New Brunswick

Saint John woman raising awareness about substandard housing

A Saint John woman is trying to raise awareness about the number of people living in substandard rental units, the negative impact that can have on their health, and what their rights are as tenants.

Mary Ellen Carpenter is distributing pamphlet entitled Somwhere Safe 2 Sleep

Mary Ellen Carpenter is trying to raise awareness about the substandard conditions many Saint John tenants are living in. 2:07

A Saint John woman is trying to raise awareness about the poor state of some of the city's rental units, by handing out a pamphlet entitled Somewhere Safe 2 Sleep.

Mary Ellen Carpenter contends many people are living in "third world conditions" and says it's "unacceptable."

Mary Ellen Carpenter says the number of people living in substandard rental units in Saint John is unacceptable. (CBC)
"I think we all deserve somewhere safe to sleep."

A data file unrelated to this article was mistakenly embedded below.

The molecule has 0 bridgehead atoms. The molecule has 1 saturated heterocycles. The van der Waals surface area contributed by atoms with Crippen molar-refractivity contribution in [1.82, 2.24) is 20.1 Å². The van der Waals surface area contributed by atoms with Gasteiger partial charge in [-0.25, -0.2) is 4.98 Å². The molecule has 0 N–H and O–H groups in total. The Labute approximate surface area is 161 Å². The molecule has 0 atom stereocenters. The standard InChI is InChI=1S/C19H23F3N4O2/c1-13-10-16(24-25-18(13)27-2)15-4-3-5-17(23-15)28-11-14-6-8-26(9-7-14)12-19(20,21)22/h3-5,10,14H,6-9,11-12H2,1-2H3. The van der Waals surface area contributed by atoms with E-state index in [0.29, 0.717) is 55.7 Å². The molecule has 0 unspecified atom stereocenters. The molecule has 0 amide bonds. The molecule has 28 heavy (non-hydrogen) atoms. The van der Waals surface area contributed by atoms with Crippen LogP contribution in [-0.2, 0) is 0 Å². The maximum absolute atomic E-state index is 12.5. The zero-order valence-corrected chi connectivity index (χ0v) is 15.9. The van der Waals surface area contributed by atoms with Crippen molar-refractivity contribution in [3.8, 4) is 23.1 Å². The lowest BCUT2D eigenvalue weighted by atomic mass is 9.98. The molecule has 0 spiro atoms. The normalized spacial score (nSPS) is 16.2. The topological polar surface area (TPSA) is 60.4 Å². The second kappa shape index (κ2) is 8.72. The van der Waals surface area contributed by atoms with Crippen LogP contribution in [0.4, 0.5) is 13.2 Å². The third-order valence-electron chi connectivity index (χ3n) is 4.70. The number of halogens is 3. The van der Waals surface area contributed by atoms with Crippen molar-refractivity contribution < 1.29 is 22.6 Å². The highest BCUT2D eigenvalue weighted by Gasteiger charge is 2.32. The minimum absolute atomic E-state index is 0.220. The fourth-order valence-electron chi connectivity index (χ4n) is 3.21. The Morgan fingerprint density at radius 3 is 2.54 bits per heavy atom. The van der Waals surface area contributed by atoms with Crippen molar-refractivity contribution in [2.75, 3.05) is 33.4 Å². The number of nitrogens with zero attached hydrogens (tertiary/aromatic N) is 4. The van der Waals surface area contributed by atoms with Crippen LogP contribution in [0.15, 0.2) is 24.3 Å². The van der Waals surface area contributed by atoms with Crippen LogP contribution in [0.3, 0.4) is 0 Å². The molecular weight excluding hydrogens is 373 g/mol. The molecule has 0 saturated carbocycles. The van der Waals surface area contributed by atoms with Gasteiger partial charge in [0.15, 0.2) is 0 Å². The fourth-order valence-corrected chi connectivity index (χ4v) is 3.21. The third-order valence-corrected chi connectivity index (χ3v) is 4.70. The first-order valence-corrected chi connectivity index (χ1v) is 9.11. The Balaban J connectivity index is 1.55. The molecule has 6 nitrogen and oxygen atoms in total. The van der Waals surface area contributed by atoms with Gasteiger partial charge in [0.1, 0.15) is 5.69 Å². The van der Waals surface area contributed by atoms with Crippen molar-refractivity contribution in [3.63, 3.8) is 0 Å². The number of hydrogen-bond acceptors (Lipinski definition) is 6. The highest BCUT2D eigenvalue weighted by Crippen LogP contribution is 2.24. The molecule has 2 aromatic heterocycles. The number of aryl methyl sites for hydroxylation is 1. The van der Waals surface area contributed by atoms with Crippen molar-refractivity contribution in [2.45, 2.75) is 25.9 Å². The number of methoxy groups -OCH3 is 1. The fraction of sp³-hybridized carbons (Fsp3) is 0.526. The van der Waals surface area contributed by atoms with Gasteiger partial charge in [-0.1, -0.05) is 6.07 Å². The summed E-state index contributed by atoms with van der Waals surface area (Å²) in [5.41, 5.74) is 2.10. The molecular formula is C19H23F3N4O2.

Saint John has one of the oldest housing stocks in Canada with a rental vacancy rate about 12 per cent and many absentee landlords.

Carpenter believes substandard housing, such as mould from water damage, is hurting people's health, and she wants tenants to know their rights because moving isn't always an option, and even if they do move "there's no guarantee that the next place is going to be any better."

Kit Hickey, executive director of Housing Alternatives, a non-profit organization, says newer buildings are almost completely occupied and many older units are not fit to rent.

Saint John has one of the oldest housing stocks in Canada with a rental vacancy rate around 12 per cent. (CBC)
"Are they suitable, are they affordable, are they adequate? No. For the most part, none of them would pass that test," said Hickey.

She believes the right laws are in place to maintain standards, but enforcement is a challenge.

"Given the number of vacant housing units, dangerous and dilapidated buildings, and the old substandard housing stock, I would suggest it's difficult for the city to stay on top of it."

Carpenter hopes by raising awareness, people will start to ask questions of their landlord and push the rentalsman and building inspectors to enforce the rules.

But she says many tenants are worried to speak up, for fear of losing what housing they have.

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